In the nonpartisan Board of Education race, voters may only choose three names in the primary election, yet six candidates will move on to the general election in November.

With that in mind, as the Carroll County Times begins its endorsements ahead of the start of the early voting period, which runs from June 14 to June 21, and the primary election itself on June 26, there are six candidates from the 11 on the ballot that we believe stand ahead of the others.


The Carroll County Times is endorsing, in alphabetical order: Patricia Ann Dorsey, Muri Dueppen, Jason Helton, Doug Howard, Kenneth Kiler and Bob Lord. The time between the primary and the general will give voters more time to sort out who the three most qualified candidates are.

These candidates have distinguished themselves from the rest of the field and are worthy of your vote in the primary.

Dorsey’s nearly 40-year career as an educator in the Carroll County Public Schools system, as both a revered classroom teacher and a principal, gives her an intimate knowledge of how decisions made by the BOE affect what’s actually happening inside the buildings and in the classroom. As CCPS also seeks to address diversity issues related to both staffing and a growing minority student population, we believe Dorsey, an African-American herself, would be a great advocate on the board.

Dueppen has long been an advocate for students and education, serving as a bit of a citizen watchdog on government transparency and school-related issues. Her platform of making decisions that are student-focused and empowering the voices of students would create a student body that is more engaged in their own education, and also would get the BOE back on track focusing on the kids rather than buildings. Dueppen also has good ideas on making curriculum more rigorous and experiential.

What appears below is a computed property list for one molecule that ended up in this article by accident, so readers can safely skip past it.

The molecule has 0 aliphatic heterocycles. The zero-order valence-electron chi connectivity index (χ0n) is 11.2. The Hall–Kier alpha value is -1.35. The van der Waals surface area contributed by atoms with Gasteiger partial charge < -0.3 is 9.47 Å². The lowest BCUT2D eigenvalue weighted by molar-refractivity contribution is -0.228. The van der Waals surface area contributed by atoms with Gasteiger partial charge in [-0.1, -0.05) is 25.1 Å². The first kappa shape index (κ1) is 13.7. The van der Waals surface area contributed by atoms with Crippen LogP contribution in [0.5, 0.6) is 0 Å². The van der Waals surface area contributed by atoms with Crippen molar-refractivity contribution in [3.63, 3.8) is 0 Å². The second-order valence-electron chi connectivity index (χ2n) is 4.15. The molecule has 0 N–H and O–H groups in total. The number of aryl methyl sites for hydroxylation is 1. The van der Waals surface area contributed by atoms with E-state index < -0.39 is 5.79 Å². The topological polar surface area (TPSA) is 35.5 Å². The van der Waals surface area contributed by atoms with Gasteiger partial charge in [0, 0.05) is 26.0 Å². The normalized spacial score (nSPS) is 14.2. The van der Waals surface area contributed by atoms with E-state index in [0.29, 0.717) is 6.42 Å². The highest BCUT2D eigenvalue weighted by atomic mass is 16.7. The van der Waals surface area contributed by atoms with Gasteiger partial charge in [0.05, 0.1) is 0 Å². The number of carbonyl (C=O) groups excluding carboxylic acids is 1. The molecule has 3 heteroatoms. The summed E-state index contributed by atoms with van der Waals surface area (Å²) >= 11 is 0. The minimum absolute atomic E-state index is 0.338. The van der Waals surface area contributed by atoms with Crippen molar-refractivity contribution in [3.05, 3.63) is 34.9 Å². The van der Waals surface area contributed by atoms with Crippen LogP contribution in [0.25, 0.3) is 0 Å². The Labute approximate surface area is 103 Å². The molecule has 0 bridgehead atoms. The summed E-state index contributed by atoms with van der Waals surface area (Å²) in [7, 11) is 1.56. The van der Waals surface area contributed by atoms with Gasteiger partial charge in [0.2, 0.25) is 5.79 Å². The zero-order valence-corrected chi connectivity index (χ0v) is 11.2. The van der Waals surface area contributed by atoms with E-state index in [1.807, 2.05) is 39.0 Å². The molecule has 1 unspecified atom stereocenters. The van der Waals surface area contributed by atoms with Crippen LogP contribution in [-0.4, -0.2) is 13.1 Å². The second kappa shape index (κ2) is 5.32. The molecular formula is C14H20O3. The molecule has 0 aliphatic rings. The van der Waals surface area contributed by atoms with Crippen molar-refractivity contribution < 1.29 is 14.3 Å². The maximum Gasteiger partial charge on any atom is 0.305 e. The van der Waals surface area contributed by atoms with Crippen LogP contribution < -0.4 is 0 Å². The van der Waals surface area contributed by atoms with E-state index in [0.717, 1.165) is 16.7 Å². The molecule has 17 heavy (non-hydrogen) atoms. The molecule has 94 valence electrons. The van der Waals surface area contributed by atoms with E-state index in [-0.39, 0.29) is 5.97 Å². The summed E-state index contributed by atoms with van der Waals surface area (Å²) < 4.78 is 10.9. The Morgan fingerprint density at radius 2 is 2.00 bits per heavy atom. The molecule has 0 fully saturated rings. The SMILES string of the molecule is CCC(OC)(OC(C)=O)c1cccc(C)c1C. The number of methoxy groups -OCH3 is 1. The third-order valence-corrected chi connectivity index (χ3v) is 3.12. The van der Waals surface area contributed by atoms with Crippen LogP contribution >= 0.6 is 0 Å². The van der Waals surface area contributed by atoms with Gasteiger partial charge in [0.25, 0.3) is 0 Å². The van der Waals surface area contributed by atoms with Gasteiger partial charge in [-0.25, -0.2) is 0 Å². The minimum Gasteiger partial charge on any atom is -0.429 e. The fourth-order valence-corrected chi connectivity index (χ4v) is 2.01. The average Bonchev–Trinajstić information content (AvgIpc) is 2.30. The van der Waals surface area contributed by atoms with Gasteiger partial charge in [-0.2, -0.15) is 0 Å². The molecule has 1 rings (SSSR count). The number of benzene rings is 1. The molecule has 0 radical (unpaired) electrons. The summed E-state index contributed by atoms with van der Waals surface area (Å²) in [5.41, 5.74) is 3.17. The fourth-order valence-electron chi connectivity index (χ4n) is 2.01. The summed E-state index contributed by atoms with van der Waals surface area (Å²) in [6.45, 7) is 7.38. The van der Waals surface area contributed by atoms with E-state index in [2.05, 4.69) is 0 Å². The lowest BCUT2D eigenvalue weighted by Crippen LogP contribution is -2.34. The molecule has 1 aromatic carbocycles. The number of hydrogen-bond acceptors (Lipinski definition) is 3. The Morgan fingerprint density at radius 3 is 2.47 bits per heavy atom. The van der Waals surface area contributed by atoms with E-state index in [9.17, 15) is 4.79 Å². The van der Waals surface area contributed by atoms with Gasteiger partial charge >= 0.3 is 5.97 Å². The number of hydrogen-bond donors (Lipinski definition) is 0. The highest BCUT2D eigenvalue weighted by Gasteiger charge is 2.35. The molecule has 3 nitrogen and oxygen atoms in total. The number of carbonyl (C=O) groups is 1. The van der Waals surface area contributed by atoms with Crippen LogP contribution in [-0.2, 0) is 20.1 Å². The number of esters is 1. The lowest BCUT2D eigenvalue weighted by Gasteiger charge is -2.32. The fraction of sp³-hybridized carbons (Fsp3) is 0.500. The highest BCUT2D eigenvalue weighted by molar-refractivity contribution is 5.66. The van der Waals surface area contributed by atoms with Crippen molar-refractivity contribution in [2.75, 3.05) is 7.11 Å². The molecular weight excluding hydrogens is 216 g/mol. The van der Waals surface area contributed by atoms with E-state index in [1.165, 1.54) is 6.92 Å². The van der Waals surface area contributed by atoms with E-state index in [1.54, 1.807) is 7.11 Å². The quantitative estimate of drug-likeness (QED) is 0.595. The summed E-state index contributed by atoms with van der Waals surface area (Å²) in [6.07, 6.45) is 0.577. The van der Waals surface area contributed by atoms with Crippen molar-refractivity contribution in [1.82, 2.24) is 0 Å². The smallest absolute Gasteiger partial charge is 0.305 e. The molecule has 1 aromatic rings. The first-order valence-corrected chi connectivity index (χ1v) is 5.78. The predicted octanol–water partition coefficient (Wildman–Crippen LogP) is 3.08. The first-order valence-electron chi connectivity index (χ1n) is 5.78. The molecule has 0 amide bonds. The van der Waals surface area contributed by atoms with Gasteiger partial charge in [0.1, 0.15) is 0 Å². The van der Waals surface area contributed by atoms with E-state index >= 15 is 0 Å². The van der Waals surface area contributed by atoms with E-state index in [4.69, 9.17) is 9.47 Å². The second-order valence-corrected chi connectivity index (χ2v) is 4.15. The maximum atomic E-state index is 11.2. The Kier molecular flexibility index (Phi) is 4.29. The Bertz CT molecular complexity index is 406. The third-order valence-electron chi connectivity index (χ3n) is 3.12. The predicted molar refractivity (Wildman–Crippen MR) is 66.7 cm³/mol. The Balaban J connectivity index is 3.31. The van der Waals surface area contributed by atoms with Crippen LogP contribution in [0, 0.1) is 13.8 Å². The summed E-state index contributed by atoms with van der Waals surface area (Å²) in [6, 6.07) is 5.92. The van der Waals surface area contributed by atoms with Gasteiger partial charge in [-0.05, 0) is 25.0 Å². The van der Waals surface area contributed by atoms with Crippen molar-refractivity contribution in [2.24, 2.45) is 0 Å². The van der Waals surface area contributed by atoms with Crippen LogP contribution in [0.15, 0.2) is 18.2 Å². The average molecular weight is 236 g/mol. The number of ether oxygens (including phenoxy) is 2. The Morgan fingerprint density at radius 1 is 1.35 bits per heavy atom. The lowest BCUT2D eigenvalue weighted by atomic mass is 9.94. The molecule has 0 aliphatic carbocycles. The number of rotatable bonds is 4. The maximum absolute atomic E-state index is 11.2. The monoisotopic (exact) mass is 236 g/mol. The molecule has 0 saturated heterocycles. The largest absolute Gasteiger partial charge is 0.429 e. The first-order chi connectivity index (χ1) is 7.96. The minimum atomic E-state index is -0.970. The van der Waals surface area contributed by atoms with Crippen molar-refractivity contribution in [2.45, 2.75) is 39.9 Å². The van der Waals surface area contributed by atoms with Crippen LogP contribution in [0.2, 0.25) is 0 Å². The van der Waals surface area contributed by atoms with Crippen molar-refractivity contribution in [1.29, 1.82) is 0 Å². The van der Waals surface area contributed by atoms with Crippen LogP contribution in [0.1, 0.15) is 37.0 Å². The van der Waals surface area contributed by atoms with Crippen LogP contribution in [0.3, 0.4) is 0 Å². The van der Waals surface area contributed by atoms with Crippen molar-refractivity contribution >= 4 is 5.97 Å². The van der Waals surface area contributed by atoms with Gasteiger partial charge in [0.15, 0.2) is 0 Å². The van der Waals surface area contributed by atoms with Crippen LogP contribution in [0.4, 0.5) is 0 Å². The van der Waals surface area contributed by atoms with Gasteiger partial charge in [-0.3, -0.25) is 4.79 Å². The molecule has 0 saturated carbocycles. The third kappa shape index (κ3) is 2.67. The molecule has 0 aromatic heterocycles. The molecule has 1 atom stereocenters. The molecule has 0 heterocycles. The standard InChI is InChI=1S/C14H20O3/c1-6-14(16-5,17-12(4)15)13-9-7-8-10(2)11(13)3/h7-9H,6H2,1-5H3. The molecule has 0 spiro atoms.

Helton may have been inspired to get involved in the BOE race because of the decision to close North Carroll High School in Hampstead, where he lives, but his campaign has more depth than fighting school closures. In particular, he seems to be a strong advocate for improving the technical education offerings of CCPS, as a product of a tech education himself. And as a parent of two young children, he also recognizes both the good and the bad happening inside the classroom.

Howard, whose second term as a county commissioner is expiring, would bring with him to the BOE that expertise that comes with working “across the street” where many decisions about school funding are made. That knowledge could perhaps bridge the divide that has existed between the school board and the commissioners recently. Throughout his nearly eight years as commissioner, Howard has consistently been an advocate for schools and education funding, even when others on the board were not.

Kiler brings an impressive mix of businesses acumen from his job as executive vice president at C.J. Miller but also the soft skills that come from working with and supporting young people through founding the Manchester wrestling program. We believe he can be an advocate for students but will also hold CCPS staff and the rest of the BOE accountable during budget season, skills that would be useful if elected and the school system’s funding does not improvement due to enrollment leveling off.

Finally, since his election in 2014, Lord has been a consistent presence at community events, listening to and meeting with constituents who want to discuss numerous issues facing the Board of Education and students and staff of the school system. His experience as a member of the board as well as being a parent of students in CCPS, and being an open ear for parents would serve the community well should he be re-elected.